“Hi, I’m looking for loose fitting jeans,” I mentioned to the store employee at The Gap. “Where are those located?”
“1996,” he responded.
I could appreciate the sarcasm in his voice but not the fact that he was also telling the truth.
It’s been several years since I’ve been able to walk into a mall store, find a pair of comfortably fitting jeans (the kind that don’t cut off blood flow to the lower legs), pay an exorbitant price (okay, that part can still happen), and leave feeling satisfied.
Somewhere along the line, jeans were simply no longer designed to be comfortable. Ironically, we live in an era that allows people my age to think we can still wear the same sized jeans we wore as teenagers. All the while, the obesity rate in our country climbs to unprecedented heights.
Recently, I desired to buy a pair of those trendy jeans – the kind with a stretchy material and that utilized buttons for the fly instead of a zipper. I’m not sure why I wanted them. An attempt at feeling younger perhaps?
Upon trying them on, I found they were tight – so tight I was concerned that a free vasectomy was being thrown in as an added bonus.
“They’ll stretch out once you wear them,” the cashier said.
I felt comfortable with his assurance. I paid the exorbitant asking price for them and walked out of the store feeling provocative and slightly devious.
A few nights later, I’m out on the town with my wife and a couple of our friends. We are laughing, eating, and drinking a few adult beverages. Inevitably, I have to use the restroom. My jeans might make me look young, but my rapidly aging prostate constantly reminds me that I’m not.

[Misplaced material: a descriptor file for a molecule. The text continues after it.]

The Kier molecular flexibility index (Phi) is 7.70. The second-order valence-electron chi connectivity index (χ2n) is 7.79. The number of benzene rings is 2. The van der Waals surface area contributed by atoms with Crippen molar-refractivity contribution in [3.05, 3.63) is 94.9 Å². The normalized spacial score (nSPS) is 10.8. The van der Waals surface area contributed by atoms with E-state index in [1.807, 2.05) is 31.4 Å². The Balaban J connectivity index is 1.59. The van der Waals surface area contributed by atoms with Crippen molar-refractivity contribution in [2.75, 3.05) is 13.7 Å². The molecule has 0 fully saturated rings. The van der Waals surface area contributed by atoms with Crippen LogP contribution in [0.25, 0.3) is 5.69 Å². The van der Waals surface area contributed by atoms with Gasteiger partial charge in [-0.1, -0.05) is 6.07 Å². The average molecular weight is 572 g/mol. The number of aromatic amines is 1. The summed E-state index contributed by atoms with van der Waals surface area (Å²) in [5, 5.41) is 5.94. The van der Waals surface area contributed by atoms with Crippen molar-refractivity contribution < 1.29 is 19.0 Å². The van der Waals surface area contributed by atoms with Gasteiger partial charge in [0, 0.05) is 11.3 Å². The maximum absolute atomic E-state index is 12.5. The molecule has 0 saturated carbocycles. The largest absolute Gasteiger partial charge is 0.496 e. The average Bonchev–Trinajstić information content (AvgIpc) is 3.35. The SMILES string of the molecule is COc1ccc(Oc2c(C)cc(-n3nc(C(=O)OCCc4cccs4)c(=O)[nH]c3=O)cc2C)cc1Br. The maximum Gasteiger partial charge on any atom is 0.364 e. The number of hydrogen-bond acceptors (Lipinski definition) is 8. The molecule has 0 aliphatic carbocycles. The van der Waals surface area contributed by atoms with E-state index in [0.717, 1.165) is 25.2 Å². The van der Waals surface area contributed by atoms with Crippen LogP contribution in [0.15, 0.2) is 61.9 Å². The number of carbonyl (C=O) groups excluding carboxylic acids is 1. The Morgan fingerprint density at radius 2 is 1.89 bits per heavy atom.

I’m at the urinal, finishing up, when I realize that I now have to button up my fly instead of simply zipping up. This seemingly benign act is far more difficult than I had assumed it would be. My fat fingers made it hard to maneuver the three buttons into a locked position. My buddy, who was on the other side of the partition, took notice of me making these awkward movements with my arms while my face expressed a look of dedicated bewilderment.
I felt the need to clarify to him afterwards that I wasn’t brazen enough to do in public what it must’ve looked like I was doing.
A few weeks ago, I was perusing the internet and came across an article about how the population in our society has been decreasing for the last several decades. Their rationale for this seemed to be how cost prohibitive raising a family can be (though the jeans I had recently purchased were just as expensive as daycare costs).
Another explanation was that young adults were waiting longer to have children, thus diminishing the probability of having more offspring.
In my opinion, the article missed the mark completely. I correlate the lack of population growth in first world countries with the explosion of the tight jean craze in young male adults. Put simply, a tight pair of store bought jeans are quickly diminishing your more important genes.
I knew I couldn’t wear the destroyers of my family name any longer. Fortunately, I was able to find a pair of Tommy Bahama jeans on the black market that were loose and as soft as a three‐ply Charmin. I tried them on for my wife and she immediately told me I looked like an 80‐year‐old retiree named Irv, living in Boca.
She was right, of course, but in my humble opinion, the age of the prostate should match the style of the jeans. And since my prostate is a full four decades older than the rest of me, call me Irv.